It’s been a nightmare couple months for cryptocurrency investors. They’ve watched their Bitcoin holdings hemorrhage 70 percent of their value since the record high of $69,000 back in November. Overall, they’ve suffered crypto losses totaling more than half (55%) of capitalization, or an estimated market loss of $2 trillion.
The days when crypto enthusiasts could talk about crypto as if Bitcoin were the new reserve currency, or the digital equivalent of the gold standard, or even a transformation of what it means to invest, are over. Crypto looks more like a classic boom and bust investment, like Dutch tulips, rather than the next best hope for humanity.
As I warned in an earlier Forbes column, the crypto boom was driven by systematic policy failures by major central banks. As long as they made bad decisions about monetary supply or failed to take on inflation, cryptocurrencies were going to look like solid investments. As soon as central banks shook off their inertia, crypto values started heading south. Meanwhile, the threat of regulation of the crypto market—regulations that might strangle the Bitcoin goose—has raised additional uncertainties about where the market is headed, and whether it pays to buy low now—or run for the hills.
Nonetheless, as Bloomberg reports, venture capitalists still want in the crypto game. They’re being smart. They sense that despite the burst bubble since January, cryptocurrencies will be here to stay. They may not save humanity from itself, as some thought, but they remain a valuable speculative instrument but also a store of value when other investments look uncertain or too volatile to handle.
At the same time, Bitcoin and crypto do offer a deeper secret that is important to the rest of humanity. That secret isn’t what they do, but how they do it. i.e. with Distributed Ledger Technology or blockchain.
We can think of blockchain as an enormous spreadsheet that’s reproduced thousands of times across a network of computers, that regularly updates the spreadsheet and its common database. The growing list of records in the ledger, called blocks, are linked or chained together to all previous blocks of transactions, using a cryptographic fingerprint known as a hash. Each transaction is independently verified and confirmed by peer-to-peer computer networks, time-stamped, and then added to the distributed ledger. Once recorded, the data cannot be altered—and it’s only shared with those who are part of the encrypted ledger.
Former SEC Chairman Jay Clayton has predicted that blockchain is the future of our financial markets, including digital currencies. High-tech guru George Gilder sums up the future of blockchain this way: “Even though bitcoin may not, after all, represent the potential for a new gold standard, its underlying technology will unbundle the roles of money.” Blockchain may even represent the future of the Internet.
There is, however, a cloud hovering over the DLT future, a quantum cloud.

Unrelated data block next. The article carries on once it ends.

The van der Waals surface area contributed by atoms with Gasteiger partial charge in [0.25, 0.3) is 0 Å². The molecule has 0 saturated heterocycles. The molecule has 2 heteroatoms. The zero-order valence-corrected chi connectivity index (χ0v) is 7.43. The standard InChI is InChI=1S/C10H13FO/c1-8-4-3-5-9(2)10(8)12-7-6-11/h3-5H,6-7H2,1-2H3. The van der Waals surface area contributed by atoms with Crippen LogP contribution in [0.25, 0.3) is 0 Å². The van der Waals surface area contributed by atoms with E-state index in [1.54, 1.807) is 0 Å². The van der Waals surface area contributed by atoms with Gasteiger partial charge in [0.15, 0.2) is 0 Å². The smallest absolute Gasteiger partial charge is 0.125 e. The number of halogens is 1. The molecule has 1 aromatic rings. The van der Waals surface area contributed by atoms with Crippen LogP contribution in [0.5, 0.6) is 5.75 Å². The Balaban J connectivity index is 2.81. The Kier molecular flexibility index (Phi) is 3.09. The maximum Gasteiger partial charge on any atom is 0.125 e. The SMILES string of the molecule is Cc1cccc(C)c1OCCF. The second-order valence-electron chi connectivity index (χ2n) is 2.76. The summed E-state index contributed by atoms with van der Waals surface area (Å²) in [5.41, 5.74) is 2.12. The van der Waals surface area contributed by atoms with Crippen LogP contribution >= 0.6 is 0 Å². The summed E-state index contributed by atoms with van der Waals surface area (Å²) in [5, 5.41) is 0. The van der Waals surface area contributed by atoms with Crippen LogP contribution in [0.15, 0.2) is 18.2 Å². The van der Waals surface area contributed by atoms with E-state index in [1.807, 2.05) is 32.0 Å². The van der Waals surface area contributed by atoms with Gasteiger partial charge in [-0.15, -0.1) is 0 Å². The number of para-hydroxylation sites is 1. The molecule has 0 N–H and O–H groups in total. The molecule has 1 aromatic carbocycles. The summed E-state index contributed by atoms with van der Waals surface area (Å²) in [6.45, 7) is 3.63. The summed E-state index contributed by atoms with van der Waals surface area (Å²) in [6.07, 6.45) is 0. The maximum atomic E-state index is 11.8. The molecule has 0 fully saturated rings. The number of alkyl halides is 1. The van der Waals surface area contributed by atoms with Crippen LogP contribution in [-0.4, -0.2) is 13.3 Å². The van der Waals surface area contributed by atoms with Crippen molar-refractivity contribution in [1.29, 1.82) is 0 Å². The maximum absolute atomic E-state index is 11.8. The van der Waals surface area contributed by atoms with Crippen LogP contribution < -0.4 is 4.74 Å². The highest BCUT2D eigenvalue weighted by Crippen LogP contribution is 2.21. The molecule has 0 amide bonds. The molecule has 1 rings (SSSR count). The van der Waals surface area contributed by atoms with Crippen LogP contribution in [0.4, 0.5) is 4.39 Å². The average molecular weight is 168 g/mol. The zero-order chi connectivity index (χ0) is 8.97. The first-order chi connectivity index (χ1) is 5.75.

This column pointed out back in 2018 that DLT was vulnerable to future quantum computer attack. Our latest report from the Quantum Alliance Initiative at the Hudson Institute, gives some idea of the cost of such a future quantum computer assault. Our econometric calculations indicate that such an attack would amount to $1.8 trillion in direct losses, with an additional loss of $1.4 trillion in indirect impacts. Taken together, a successful quantum computer decryption of cryptocurrency’s most valuable asset—its blockchain encryption—would result in a $3.34 trillion hit on the U.S. economy, with negative ripple effects across the global economy for a long time to come.
Stablecoins doesn’t fare any better in this scenario. Since these crypto instruments are pegged to 1:1 ratios with fiat currencies, the resulting liquidity crunch as margin calls come due and banks scramble to cover losses, means they too become quantum road kill.
What’s the answer? As we’ve mentioned in other columns, crypto companies need to adopt quantum-safe encryption to protect their future. That means either installing post-quantum cryptographic algorithms like the ones being standardized by the National Institute of Standards and Technology or turning to quantum-based cryptography, which uses quantum random number generators and quantum key distribution to create hack-proof communication links across the ledger.
There are even quantum security companies that offer both.
Likewise, it would make sense for a government regulatory crypto regime to require installing quantum-safe solutions for the entire industry. Making cryptocurrencies quantum secure could even set the next cryptographic standard for the rest of the financial sector, from banks to equity and credit markets.
Either way, the future of blockchain, like the future of crypto, hangs in the balance. So will the future of the U.S. economy, unless we start getting smart about the quantum threat to come.
Read in Forbes